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Eric Krapf
Eric Krapf is the Program Co-Chair of the Enterprise Connect events, helping to set program content and direction for the...
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Eric Krapf | February 23, 2011 |

 
   

Cisco Giving up on Email

Cisco Giving up on Email An attempt to strike at a core Microsoft market comes up short.

An attempt to strike at a core Microsoft market comes up short.

Update: Zeus Kerravala's take on Cisco's move is here

In a noteworthy competitive development in its enterprise communications battle with Microsoft, Cisco has announced it's ending investment in Cisco Mail, the web-based email offering it was planning to use to challenge Microsoft Exchange and Lotus Notes for the enterprise email market.

The decision was announced in a Cisco blog by Debra Chrapaty, Senior VP and GM of Cisco's Collaboration Software Group. Here's the key passage: "The product has been well received, but we've since learned that customers have come to view their email as a mature and commoditized tool versus a long-term differentiated element of their collaboration strategy."

Chrapaty may be putting the best face on the situation, but that also rings true. Email as a commodity tool is what's driving many enterprises to consider moving this functionality to the cloud. Email as a mature technology makes it less susceptible to market disruptions and new competitors; Cisco won big in the PBX market because they were able to bring a new technology (IP) to bear on a market whose old technology was mature and essentially played out.

So even though Cisco Mail was a cloud-based platform, the company is acknowledging that customers just saw no reason to change vendors; presumably Microsoft Exchange customers will be looking to Microsoft's cloud-based 365 service if they want to get out of the business of running their own email servers.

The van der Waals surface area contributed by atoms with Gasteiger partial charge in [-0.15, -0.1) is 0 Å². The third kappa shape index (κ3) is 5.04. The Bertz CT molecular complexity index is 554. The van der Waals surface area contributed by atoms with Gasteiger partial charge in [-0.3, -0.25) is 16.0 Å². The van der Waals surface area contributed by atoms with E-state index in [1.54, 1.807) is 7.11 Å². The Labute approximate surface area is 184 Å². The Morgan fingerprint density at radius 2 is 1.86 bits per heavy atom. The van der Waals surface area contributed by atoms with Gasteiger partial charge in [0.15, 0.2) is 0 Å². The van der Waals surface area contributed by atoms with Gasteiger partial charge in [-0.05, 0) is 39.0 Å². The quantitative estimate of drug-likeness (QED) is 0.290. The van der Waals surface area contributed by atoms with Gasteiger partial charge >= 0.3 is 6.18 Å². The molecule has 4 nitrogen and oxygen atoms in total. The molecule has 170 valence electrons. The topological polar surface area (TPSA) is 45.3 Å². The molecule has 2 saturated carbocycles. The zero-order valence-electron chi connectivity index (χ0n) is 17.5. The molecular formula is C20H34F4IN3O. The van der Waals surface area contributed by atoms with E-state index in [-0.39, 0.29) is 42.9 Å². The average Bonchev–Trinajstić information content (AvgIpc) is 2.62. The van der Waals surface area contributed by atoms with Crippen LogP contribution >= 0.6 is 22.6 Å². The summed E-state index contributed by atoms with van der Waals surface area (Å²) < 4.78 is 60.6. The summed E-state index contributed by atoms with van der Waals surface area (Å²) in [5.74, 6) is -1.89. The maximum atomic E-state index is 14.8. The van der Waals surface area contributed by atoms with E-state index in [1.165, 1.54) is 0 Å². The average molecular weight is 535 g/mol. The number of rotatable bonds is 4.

Is that a killer for Cisco? Does the company that owns the email own the communications platform and user? I think it's way too early to conclude that. If nothing else, mobility is such a wild card in the whole communications picture that you can't predict who will "own" communications unless you can accurately predict how mobility is going to shake out in the enterprise--which I defy anyone to do.

The real cost to Cisco here seems more like simply a lost battle. With Microsoft challenging Cisco for session control (what we used to call the PBX), Cisco needed to respond in kind, so they attacked Microsoft's incumbent position in communications--i.e., email. That didn't work out for them. Whether it will cost Cisco anything more than the relatively small (by Cisco standards) amount of money and time they invested, remains to be seen.

I don't think it'll affect the battle over session control--Lync vs. UC Manager. That battle, I think, will be determined more by the role that enterprises decide this function should play in their communications systems, going forward.

Another important issue for Cisco could be the potential for a battle over the desktop interface--or, increasingly, whether the desktop will even be the primary interface used for communications by end users--if by "desktop" we mean PC or laptop screen. If tablets replace laptops to a major degree, does that give Avaya a renewed shot at dominance with its touch-screen Flare interface? (Assuming they decouple it from the ridiculously overpriced Desktop Video Device that right now serves more as a proof of concept than as an actual product). In a feature last year, Brent Kelly of Wainhouse Research suggested Avaya plans to take a run at Microsoft on the desktop. Cisco has its Cius tablet, but it's still unclear that a special-purpose tablet will defeat iPads or generic Android-based tablets for enterprise usage.

The role of the end-user interface in driving communications decisions will be one of the things to watch in the months and years ahead.



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